In addition to whatever ailment a South Carolina resident has entered a hospital for, they may also have to worry about catching a superbug. Approximately one in every 20 people who enter a hospital will catch a superbug over the course of their stay. This has caused a growing concern about the issue of medical malpractice and cleanliness, and many hospitals have started taking steps to prevent the spread of these types of infections, though there is no consensus that any are effective yet.
According to the Centers for Disease Control and Prevention, infections from superbugs are associated with over 100,000 deaths every year. Some of these viruses are even resistant to the antibiotics that are currently available. As far back as the late 1800's, hospitals noticed that unsanitary conditions led to worsening patient conditions. Today, hospitals are using robots that emit UV light or hydrogen peroxide vapors, as well as germ-resistant bed rails and call buttons in an attempt to reduce or eliminate the rate of infection.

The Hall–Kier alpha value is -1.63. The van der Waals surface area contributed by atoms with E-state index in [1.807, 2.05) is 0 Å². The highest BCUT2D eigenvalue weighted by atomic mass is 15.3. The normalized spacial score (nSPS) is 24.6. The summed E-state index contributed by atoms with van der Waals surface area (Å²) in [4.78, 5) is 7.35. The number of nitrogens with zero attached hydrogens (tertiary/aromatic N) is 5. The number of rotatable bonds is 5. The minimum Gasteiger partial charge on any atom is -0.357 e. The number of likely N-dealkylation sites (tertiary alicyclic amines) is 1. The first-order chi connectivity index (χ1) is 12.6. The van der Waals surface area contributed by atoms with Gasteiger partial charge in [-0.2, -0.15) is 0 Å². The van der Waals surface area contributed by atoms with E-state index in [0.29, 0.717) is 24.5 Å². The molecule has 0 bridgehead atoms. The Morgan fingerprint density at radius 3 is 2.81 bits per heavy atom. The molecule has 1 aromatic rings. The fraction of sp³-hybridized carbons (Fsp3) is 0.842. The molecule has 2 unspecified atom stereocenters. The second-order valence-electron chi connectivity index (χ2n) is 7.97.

One of the biggest sources of concern for hospitals right now is Clostridium difficile, also known as C-diff. This infection is resistant to alcohol-based hand sanitizers, and it can stay for days after a patient has left. What makes containing these bugs even more difficult is that sanitation needs to go beyond the operating room floor. Everything from TV remotes to bed rails need to be kept clean.
The last thing someone going into a hospital should have to worry about is ending up with another medical condition. If someone has been harmed by a doctor or medical professional, they may want to speak with an attorney to find out what their legal options are.
Source: USA Today, "Hospitals see surge of superbug-fighting products", April 29, 2013